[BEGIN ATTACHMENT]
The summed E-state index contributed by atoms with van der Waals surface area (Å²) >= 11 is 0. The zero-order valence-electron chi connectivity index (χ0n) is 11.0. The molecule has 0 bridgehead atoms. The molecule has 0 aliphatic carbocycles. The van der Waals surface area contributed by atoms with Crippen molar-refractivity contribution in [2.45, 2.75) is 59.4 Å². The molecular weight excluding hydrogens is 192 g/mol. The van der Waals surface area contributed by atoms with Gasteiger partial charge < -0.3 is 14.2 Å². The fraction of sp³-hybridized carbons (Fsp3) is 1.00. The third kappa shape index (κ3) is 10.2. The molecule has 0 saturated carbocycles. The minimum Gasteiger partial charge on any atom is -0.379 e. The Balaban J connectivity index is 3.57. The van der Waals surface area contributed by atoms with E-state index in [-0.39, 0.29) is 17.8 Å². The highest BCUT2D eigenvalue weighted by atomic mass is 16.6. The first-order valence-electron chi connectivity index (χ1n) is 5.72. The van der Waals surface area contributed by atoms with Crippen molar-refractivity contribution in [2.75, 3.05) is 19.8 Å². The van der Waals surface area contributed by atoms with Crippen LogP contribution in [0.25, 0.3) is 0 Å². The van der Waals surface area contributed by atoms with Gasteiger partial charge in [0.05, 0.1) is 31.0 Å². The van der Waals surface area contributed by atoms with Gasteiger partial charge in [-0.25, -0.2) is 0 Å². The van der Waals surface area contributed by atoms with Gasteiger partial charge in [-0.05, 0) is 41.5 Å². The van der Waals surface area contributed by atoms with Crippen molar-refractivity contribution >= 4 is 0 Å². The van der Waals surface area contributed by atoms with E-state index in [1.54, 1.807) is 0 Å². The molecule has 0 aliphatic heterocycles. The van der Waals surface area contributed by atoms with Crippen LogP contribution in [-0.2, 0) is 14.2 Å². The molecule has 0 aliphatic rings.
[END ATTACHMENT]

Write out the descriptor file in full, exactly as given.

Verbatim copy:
The summed E-state index contributed by atoms with van der Waals surface area (Å²) >= 11 is 0. The zero-order valence-electron chi connectivity index (χ0n) is 11.0. The molecule has 0 bridgehead atoms. The molecule has 0 aliphatic carbocycles. The van der Waals surface area contributed by atoms with Crippen molar-refractivity contribution in [2.45, 2.75) is 59.4 Å². The molecular weight excluding hydrogens is 192 g/mol. The van der Waals surface area contributed by atoms with Gasteiger partial charge < -0.3 is 14.2 Å². The fraction of sp³-hybridized carbons (Fsp3) is 1.00. The third kappa shape index (κ3) is 10.2. The molecule has 0 saturated carbocycles. The minimum Gasteiger partial charge on any atom is -0.379 e. The Balaban J connectivity index is 3.57. The van der Waals surface area contributed by atoms with E-state index in [-0.39, 0.29) is 17.8 Å². The highest BCUT2D eigenvalue weighted by atomic mass is 16.6. The first-order valence-electron chi connectivity index (χ1n) is 5.72. The van der Waals surface area contributed by atoms with Crippen molar-refractivity contribution in [2.75, 3.05) is 19.8 Å². The van der Waals surface area contributed by atoms with Crippen LogP contribution in [0.25, 0.3) is 0 Å². The van der Waals surface area contributed by atoms with Gasteiger partial charge in [0.05, 0.1) is 31.0 Å². The van der Waals surface area contributed by atoms with Gasteiger partial charge in [-0.25, -0.2) is 0 Å². The van der Waals surface area contributed by atoms with Gasteiger partial charge in [-0.05, 0) is 41.5 Å². The van der Waals surface area contributed by atoms with Crippen molar-refractivity contribution >= 4 is 0 Å². The van der Waals surface area contributed by atoms with E-state index in [1.54, 1.807) is 0 Å². The molecule has 0 aliphatic heterocycles. The van der Waals surface area contributed by atoms with Crippen LogP contribution in [-0.2, 0) is 14.2 Å². The molecule has 0 aliphatic rings.